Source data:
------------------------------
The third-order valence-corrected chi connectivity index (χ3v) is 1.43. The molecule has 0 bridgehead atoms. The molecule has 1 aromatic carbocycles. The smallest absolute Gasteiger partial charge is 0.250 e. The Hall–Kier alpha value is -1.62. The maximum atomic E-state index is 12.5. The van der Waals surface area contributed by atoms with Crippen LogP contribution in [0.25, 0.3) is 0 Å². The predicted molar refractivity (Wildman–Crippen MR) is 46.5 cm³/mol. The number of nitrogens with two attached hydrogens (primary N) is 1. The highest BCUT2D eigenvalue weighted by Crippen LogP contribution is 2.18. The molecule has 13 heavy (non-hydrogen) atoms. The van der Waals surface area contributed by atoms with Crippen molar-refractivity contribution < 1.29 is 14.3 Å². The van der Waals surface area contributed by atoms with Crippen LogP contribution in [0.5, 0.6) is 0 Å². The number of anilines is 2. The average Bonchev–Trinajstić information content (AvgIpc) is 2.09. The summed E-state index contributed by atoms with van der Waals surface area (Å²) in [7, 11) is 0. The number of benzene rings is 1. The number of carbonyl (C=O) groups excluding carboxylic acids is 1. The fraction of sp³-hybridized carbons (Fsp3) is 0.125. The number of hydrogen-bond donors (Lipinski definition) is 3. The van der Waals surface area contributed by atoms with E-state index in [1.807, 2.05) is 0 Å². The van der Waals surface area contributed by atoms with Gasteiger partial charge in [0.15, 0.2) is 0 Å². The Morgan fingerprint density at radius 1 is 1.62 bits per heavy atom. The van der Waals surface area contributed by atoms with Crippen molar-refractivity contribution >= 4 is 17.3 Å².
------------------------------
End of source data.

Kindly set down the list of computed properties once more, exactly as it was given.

The third-order valence-corrected chi connectivity index (χ3v) is 1.43. The molecule has 0 bridgehead atoms. The molecule has 1 aromatic carbocycles. The smallest absolute Gasteiger partial charge is 0.250 e. The Hall–Kier alpha value is -1.62. The maximum atomic E-state index is 12.5. The van der Waals surface area contributed by atoms with Crippen LogP contribution in [0.25, 0.3) is 0 Å². The predicted molar refractivity (Wildman–Crippen MR) is 46.5 cm³/mol. The number of nitrogens with two attached hydrogens (primary N) is 1. The highest BCUT2D eigenvalue weighted by Crippen LogP contribution is 2.18. The molecule has 13 heavy (non-hydrogen) atoms. The van der Waals surface area contributed by atoms with Crippen molar-refractivity contribution < 1.29 is 14.3 Å². The van der Waals surface area contributed by atoms with Crippen LogP contribution in [0.5, 0.6) is 0 Å². The number of anilines is 2. The average Bonchev–Trinajstić information content (AvgIpc) is 2.09. The summed E-state index contributed by atoms with van der Waals surface area (Å²) in [7, 11) is 0. The number of benzene rings is 1. The number of carbonyl (C=O) groups excluding carboxylic acids is 1. The fraction of sp³-hybridized carbons (Fsp3) is 0.125. The number of hydrogen-bond donors (Lipinski definition) is 3. The van der Waals surface area contributed by atoms with E-state index in [1.807, 2.05) is 0 Å². The van der Waals surface area contributed by atoms with Gasteiger partial charge in [0.15, 0.2) is 0 Å². The Morgan fingerprint density at radius 1 is 1.62 bits per heavy atom. The van der Waals surface area contributed by atoms with Crippen molar-refractivity contribution >= 4 is 17.3 Å².